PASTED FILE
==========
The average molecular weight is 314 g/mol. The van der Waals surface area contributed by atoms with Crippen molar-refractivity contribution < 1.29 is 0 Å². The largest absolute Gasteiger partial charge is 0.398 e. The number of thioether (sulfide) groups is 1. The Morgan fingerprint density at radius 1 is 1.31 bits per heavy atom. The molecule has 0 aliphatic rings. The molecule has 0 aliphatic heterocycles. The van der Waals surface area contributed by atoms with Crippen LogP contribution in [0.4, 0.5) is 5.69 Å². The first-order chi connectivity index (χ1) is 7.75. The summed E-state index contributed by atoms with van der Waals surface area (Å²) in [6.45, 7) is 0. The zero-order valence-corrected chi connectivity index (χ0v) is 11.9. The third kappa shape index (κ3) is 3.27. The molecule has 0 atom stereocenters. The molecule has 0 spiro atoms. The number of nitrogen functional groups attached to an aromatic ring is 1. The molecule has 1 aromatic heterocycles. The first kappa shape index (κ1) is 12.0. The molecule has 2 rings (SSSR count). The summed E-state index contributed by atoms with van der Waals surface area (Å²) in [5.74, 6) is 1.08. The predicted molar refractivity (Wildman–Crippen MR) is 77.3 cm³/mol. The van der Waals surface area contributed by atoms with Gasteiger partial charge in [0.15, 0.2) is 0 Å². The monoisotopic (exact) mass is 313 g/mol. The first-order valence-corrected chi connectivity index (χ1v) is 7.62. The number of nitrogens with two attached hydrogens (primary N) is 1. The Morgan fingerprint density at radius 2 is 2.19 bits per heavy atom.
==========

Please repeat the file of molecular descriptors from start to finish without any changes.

The average molecular weight is 314 g/mol. The van der Waals surface area contributed by atoms with Crippen molar-refractivity contribution < 1.29 is 0 Å². The largest absolute Gasteiger partial charge is 0.398 e. The number of thioether (sulfide) groups is 1. The Morgan fingerprint density at radius 1 is 1.31 bits per heavy atom. The molecule has 0 aliphatic rings. The molecule has 0 aliphatic heterocycles. The van der Waals surface area contributed by atoms with Crippen LogP contribution in [0.4, 0.5) is 5.69 Å². The first-order chi connectivity index (χ1) is 7.75. The summed E-state index contributed by atoms with van der Waals surface area (Å²) in [6.45, 7) is 0. The zero-order valence-corrected chi connectivity index (χ0v) is 11.9. The third kappa shape index (κ3) is 3.27. The molecule has 0 atom stereocenters. The molecule has 0 spiro atoms. The number of nitrogen functional groups attached to an aromatic ring is 1. The molecule has 1 aromatic heterocycles. The first kappa shape index (κ1) is 12.0. The molecule has 2 rings (SSSR count). The summed E-state index contributed by atoms with van der Waals surface area (Å²) in [5.74, 6) is 1.08. The predicted molar refractivity (Wildman–Crippen MR) is 77.3 cm³/mol. The van der Waals surface area contributed by atoms with Gasteiger partial charge in [0.15, 0.2) is 0 Å². The monoisotopic (exact) mass is 313 g/mol. The first-order valence-corrected chi connectivity index (χ1v) is 7.62. The number of nitrogens with two attached hydrogens (primary N) is 1. The Morgan fingerprint density at radius 2 is 2.19 bits per heavy atom.